Who were these forgotten FBI men of the Depression Era? Where did they come from and where did they go when they left the FBI; where are their children and grand children today? What of the pictures and letters they left behind; what of their manuscripts and diaries? What about their own official record as to what really happened that's been ignored by many?
An entire generation of FBI Agents is gone. So is the evil they pursued. The agent's biographies are diverse. From immigrants to those born here; from lawyers to accountants and former Texas Rangers, or Oklahoma and surrounding lawmen; sports legends, boxers, war veterans of World War I and World War II.
For decades, these G-men and their police and detective counterparts have been denied and forgotten. Critics of J. Edgar Hoover and the FBI would just as well believe the accounts of the gangsters, the media who is wrong more than they want to admit, and third generation "witnesses" before they'll believe the official record of the men who were there. Generations of both young and old continue to thrive on the supposed good deeds of the Dillingers of the day; the so called "Robin Hoods" that armchair romantics write about. Not many will know the names of the men who left their homes and families in pursuit of those who wreaked havoc on the weak and defenseless of American society. Under perhaps the worst of conditions, FBI men and local law enforcement officers of the time who were the real heroes of a crime era complete with total lawlessness, corrupt cities and politicians; of Tommy guns and dusty Midwest roads; of wooden shacks, rented rooms, running boards, and straw hats.
If we've forgotten their names and faces, at least FBI Agent James J. Metcalfe of the 30's left us with their vision when he wrote "Portraits; We Were The G-Men." "We helped the Bureau grow, we suffered heartaches and we lost the lives of several men. But surely every one of us would do that job again. Because today the FBI is worthy of its name and we are proud and happy that we helped create its fame."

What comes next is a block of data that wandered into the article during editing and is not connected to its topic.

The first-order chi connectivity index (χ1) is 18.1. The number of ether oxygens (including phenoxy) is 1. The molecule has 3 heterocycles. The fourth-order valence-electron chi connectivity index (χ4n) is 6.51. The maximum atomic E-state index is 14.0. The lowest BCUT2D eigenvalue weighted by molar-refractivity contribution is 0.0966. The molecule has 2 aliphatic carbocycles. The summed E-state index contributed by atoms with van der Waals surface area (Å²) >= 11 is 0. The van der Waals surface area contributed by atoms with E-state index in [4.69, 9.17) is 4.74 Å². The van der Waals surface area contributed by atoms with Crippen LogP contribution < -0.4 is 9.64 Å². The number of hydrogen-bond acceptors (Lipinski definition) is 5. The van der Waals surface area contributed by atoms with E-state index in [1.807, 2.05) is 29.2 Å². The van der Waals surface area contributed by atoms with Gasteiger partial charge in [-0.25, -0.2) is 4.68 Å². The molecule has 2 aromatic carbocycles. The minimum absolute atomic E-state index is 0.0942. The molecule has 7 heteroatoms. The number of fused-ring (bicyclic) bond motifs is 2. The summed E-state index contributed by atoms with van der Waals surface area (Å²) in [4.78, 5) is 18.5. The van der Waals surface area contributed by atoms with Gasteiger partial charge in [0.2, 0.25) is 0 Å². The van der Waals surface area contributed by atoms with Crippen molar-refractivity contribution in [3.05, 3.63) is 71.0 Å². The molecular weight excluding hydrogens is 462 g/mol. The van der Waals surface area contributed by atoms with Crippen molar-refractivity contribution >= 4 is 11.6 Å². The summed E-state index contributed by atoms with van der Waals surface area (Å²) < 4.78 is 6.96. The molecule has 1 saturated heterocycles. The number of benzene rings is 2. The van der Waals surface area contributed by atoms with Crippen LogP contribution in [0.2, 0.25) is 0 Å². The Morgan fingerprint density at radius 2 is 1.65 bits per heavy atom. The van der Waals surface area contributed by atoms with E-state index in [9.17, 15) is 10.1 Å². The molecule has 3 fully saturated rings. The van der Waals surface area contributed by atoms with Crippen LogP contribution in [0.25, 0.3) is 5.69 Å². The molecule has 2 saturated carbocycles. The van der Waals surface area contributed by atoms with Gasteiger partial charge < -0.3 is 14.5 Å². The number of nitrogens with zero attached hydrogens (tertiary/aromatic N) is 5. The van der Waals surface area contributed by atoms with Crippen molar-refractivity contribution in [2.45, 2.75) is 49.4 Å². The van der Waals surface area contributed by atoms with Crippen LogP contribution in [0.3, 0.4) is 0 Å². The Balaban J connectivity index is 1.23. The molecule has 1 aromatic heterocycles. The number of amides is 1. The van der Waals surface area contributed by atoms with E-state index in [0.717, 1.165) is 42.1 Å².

This website is a tribute to the many FBI Agents of the '30s now long "disremembered" and the young organization they were so proud of. It is their recorded accounts; it's their photos they left behind and their letters, diaries and memoirs that leave us not only a human side, but a picture of what it must have all been like for them during those dark, dusty years of battling crime.
.........For their surviving children and grandchildren, this site is for the honor of their fathers.
During 2013, this site under constant construction ; stop back often
Website owner, retired FBI Special Agent Larry Wack spent the years of 1968 to 1972 working under Director J. E. Hoover's FBI as a support employee while attending college at night. After Director Hoover died in May, 1972, Mr. Wack continued working at FBI Headquarters until 1975. In 1975, being a graduate of American University in Washington, D. C., he became a Special Agent of the FBI and spent the next 28 years working on FBI Violent Crime and Terrorism Task Forces first in New York City and then Buffalo, NY area. He retired as an FBI Special Agent in 2003.
Comments and opinions of the editor/ site owner do not necessarily reflect those of other current /former or retired Special Agents nor other law enforcement entities. The site editor/owner is not a spokesman for the FBI or any of its affiliate groups, organizations or Society.